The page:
For those like myself going through American Horror Story withdrawal this week, I decided to write about what was a likely inspiration for this season’s Freak Show, the 1932 horror classic, Freaks. Directed by Tod Browning, famous for the Bela Lugosi version of Dracula (1931), Freaks was extremely controversial at the time and nearly ended his career. MGM cut 26 minutes from Browning’s version, releasing a 64-minute movie that was poorly received, both critically and financially. However, in the 1950s, it was rediscovered and became a cult classic, gaining an audience in the 1970s and 1980s.
The film version of Freaks is based on a short story by Tod Robbins called, “Spurs,” although only the primary plot thread remains in its translation from page to screen. MGM owned the rights to Spurs; however, I find it interesting that Robbins wrote another short story, The Unholy Three, which Browning directed in 1925, starring the great Lon Chaney. (It was remade five years later as a “talkie” by Jack Conway. Chaney again starred; it would be not only his only speaking role, but also his final film role before he died of throat cancer at the age of 47.)
Since it is only 38-pages long, I was able to read Spurs soon after watching Freaks. The consistent plot thread is that a dwarf performer falls in love with an average sized woman performer. When she learns that he stands to inherit a fortune, she agrees to marry him, while at the same time carrying-on with another man. In the story, Jacques Courbe is the dwarf who fancies Mademoiselle Jeanne Marie, “a daring bareback rider” at Copo’s Circus, who has a secret relationship with her performing partner, Simon Lafleur. In the movie, Hans (Harry Earles) is the dwarf who fancies Cleopatra (Olga Baclanova), a trapeze artist, who has a secret relationship with circus strongman, Hercules (Henry Victor).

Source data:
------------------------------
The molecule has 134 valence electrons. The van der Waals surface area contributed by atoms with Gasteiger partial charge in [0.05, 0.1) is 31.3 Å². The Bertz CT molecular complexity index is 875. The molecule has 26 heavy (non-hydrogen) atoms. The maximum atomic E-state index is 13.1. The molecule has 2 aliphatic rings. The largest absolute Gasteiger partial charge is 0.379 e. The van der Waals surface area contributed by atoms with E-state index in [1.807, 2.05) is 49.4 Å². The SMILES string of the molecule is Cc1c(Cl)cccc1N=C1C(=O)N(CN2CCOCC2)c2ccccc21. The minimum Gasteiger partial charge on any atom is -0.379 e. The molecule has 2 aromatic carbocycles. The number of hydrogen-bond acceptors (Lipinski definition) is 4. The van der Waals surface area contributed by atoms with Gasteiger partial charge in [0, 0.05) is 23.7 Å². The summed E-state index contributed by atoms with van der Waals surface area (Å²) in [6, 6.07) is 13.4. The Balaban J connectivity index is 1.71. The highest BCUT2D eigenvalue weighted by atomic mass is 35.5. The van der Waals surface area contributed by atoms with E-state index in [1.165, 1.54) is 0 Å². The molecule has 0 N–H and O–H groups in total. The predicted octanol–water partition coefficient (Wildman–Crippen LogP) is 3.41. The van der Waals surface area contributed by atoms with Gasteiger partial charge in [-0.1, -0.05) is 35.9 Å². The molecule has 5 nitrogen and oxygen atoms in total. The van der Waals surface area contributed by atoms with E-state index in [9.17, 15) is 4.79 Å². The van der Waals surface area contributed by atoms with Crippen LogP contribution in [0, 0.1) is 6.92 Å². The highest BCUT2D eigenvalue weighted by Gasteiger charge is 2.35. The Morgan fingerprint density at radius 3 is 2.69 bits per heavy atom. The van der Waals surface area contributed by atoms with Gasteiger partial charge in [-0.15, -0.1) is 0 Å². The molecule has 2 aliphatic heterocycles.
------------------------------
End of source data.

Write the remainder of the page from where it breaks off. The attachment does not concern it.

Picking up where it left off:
In both stories, the scam is revealed during a feast following the wedding. As the short story describes:
“Following the ceremony, a feast was served in one of the tents, which was attended by a whole galaxy of celebrities. The bridegroom, his dark little face flushed with happiness and wine, sat at the head of the board. His chin was just above the tablecloth, so that his head looked like a large orange that had rolled of the fruit-dish.”